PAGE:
What is Lily of the Valley Poisoning?
Lily of the valley is a perennial flowering plant that spreads underground like other bulb-type flowers such as the tulip and daffodil. They are about two feet tall when fully grown with dozens of sweet-smelling, bell-shaped flowers and berries (fruit) in the late spring and summer. The lily of the valley is a toxic plant that needs to be treated like any other poisonous substance around pets and children because it can be fatal to whoever consumes any part of the plant, roots, flowers, or berries within hours if treatment is not given right away.
The lily of the valley is not a true lily, but it is one of the more dangerous flowers that are commonly recognized as a lily because of its name. These beautiful flowering plants have tiny bell-shaped flowers and although they are not the cause of kidney damage, such as with other lilies, they can still be lethal. The whole plant has toxic levels of cardiac glycosides, but the bulbs (roots) are the most dangerous, causing serious life-threatening symptoms within hours of consumption. Almost 40 different cardiac glycosides (cardenolides) have been isolated within the lily of the valley. As if that is not bad enough, this lily also contains saponins, which are other properties that are toxic to dogs, cats, and children if they are eaten.
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Symptoms of Lily of the Valley Poisoning in Dogs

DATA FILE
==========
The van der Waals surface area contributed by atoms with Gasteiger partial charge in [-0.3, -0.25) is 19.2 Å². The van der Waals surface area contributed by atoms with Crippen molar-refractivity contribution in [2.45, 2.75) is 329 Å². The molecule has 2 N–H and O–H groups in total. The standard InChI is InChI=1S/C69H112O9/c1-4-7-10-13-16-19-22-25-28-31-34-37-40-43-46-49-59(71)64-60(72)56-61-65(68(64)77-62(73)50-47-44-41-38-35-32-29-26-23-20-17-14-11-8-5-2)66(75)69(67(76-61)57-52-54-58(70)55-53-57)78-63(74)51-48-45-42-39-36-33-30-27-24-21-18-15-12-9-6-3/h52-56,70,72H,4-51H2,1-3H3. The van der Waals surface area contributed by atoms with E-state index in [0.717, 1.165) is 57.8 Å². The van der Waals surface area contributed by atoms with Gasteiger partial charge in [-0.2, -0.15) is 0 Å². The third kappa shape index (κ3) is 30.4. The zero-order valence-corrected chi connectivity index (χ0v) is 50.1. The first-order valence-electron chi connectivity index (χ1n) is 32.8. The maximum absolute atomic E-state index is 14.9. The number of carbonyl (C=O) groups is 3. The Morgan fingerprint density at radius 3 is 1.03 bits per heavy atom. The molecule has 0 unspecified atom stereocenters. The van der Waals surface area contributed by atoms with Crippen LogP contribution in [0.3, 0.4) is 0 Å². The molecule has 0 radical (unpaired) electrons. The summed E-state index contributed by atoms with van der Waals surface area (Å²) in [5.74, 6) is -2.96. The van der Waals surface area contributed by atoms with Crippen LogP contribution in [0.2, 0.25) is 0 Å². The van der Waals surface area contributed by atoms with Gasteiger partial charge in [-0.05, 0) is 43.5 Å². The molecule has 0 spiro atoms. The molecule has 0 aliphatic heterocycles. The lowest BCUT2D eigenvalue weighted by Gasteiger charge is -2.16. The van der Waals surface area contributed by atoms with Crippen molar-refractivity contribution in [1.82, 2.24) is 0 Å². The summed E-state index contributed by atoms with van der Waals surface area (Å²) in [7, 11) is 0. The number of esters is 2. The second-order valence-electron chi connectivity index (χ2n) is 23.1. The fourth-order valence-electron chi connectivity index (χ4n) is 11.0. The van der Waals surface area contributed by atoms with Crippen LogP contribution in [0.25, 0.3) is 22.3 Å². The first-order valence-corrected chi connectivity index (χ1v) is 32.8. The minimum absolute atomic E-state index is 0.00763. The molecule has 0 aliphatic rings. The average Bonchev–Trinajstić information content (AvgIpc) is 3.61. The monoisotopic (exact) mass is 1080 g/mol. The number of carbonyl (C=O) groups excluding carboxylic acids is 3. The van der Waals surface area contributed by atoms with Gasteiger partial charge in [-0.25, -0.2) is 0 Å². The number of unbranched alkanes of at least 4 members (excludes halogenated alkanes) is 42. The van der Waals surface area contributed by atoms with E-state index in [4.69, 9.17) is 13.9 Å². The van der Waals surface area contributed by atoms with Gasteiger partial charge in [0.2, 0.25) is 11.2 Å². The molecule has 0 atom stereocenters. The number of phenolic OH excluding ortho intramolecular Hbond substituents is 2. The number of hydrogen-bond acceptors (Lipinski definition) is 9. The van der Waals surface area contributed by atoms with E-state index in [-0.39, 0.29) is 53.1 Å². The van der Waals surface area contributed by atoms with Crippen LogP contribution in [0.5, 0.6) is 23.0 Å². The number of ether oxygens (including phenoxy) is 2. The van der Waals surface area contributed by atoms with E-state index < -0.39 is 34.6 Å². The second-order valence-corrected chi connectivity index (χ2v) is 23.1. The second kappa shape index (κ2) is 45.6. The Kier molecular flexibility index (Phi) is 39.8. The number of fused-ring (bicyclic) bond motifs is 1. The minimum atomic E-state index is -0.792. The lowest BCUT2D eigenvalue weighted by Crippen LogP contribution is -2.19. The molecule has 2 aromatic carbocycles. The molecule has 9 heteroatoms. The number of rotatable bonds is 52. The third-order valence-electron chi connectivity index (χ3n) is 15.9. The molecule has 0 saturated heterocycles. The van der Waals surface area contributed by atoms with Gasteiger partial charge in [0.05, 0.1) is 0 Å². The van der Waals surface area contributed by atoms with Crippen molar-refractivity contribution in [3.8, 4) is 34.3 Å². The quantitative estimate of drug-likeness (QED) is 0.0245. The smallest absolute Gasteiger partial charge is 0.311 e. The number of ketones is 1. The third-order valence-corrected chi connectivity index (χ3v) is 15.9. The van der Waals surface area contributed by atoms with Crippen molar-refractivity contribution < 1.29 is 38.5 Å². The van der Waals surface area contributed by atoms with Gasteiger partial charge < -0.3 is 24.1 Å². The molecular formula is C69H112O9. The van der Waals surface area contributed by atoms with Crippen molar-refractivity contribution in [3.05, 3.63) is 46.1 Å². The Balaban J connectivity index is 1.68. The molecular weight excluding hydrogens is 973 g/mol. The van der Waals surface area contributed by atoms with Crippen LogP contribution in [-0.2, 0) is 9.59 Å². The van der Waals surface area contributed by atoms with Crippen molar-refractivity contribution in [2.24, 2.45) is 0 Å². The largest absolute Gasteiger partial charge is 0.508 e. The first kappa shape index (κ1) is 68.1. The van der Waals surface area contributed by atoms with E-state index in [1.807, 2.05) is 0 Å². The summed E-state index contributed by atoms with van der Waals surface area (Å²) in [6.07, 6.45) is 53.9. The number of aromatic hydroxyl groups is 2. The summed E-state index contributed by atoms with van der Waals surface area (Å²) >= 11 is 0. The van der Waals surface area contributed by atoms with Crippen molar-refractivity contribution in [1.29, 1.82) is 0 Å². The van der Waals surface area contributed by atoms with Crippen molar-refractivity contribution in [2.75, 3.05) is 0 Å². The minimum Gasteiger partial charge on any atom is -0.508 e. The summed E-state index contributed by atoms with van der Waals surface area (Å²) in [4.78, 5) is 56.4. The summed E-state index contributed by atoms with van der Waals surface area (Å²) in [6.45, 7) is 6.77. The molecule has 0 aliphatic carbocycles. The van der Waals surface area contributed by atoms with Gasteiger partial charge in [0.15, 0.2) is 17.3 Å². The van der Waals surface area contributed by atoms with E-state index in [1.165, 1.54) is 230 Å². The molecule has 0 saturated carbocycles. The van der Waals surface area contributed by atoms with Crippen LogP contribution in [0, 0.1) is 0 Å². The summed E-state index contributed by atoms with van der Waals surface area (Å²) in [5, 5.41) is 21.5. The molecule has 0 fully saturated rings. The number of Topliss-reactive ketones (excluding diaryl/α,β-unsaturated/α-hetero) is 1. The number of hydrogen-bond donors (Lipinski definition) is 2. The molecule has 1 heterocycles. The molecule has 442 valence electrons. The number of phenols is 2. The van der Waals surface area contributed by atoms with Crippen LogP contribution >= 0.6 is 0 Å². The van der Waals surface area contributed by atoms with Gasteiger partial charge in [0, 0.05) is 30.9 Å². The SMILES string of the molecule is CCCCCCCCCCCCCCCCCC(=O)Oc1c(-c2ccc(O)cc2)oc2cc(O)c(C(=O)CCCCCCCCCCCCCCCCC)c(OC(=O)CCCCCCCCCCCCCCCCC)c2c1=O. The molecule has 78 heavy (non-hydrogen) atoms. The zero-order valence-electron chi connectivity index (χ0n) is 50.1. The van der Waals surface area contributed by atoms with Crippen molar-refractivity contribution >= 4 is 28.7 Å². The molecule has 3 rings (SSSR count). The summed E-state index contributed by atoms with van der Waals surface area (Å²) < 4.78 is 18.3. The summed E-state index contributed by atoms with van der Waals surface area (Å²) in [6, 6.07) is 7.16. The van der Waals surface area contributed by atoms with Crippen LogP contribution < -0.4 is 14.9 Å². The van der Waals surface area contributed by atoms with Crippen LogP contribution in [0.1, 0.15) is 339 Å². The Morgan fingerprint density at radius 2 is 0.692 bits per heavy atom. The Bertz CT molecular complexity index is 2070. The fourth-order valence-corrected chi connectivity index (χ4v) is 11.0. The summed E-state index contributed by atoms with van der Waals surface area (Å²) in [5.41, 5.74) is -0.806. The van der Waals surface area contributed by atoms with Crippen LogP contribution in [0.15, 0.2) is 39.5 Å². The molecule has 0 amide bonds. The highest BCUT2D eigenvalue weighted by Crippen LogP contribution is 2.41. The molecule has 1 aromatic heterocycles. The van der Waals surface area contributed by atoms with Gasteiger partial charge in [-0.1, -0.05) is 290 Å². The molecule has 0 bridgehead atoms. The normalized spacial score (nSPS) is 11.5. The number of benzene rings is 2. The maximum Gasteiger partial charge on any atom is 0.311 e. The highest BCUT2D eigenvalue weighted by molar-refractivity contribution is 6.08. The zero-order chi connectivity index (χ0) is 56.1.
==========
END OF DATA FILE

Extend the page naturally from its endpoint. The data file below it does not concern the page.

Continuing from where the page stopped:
Depending on the part of the flower or plant eaten and amount consumed, the symptoms can vary a great deal. In some cases, just eating one bulb can cause serious cardiac abnormalities, such as with a small or older dog. In fact, once you start noticing serious symptoms in your dog, it may be too late to get help. Some of the most common symptoms are:
- Abnormal heart rate
- Cardiac arrhythmias
- Decreased heart rate
- Dilated pupils
- Increased heart rate
- Loss of appetite
- Sudden death
- Unsteady gait
The lily of the valley (Convallaria majalis) originated in Europe, but it has since been cultivated to be grown in the United States, especially in the eastern states, such as Pennsylvania, Vermont, New Hampshire, and Virginia. While there are many types of lily of the valley species, the most common in the United States are:
- C. majalis Albostriata
- C. majalis Berlin Giant
- C. majalis Green Tapestry
- C. majalis Rosea
- C. majalis Flore Pleno
Causes of Lily of the Valley Poisoning in Dogs
The causes of lily of the valley poisoning are cardiac glycosides and saponins. Close to 40 cardiac glycosides (cardenolides) have been found in the lily of the valley. These compounds can cause serious heart abnormalities.
Diagnosis of Lily of the Valley Poisoning in Dogs
Bring a piece of the plant to show the veterinarian and relay details about how long ago it happened, how much and what part of the plant your dog ate. In addition, let them know what symptoms your dog has shown, if any. Bring your dog’s medical history including age, breed, health problems, injuries, medications, and vaccination records. A thorough examination will be done including physical appearance, heart rate, respirations, blood oxygen level, body temperature, blood pressure, breath sounds, reflexes, weight, and inspection of the eyes, ears, nose, and mouth.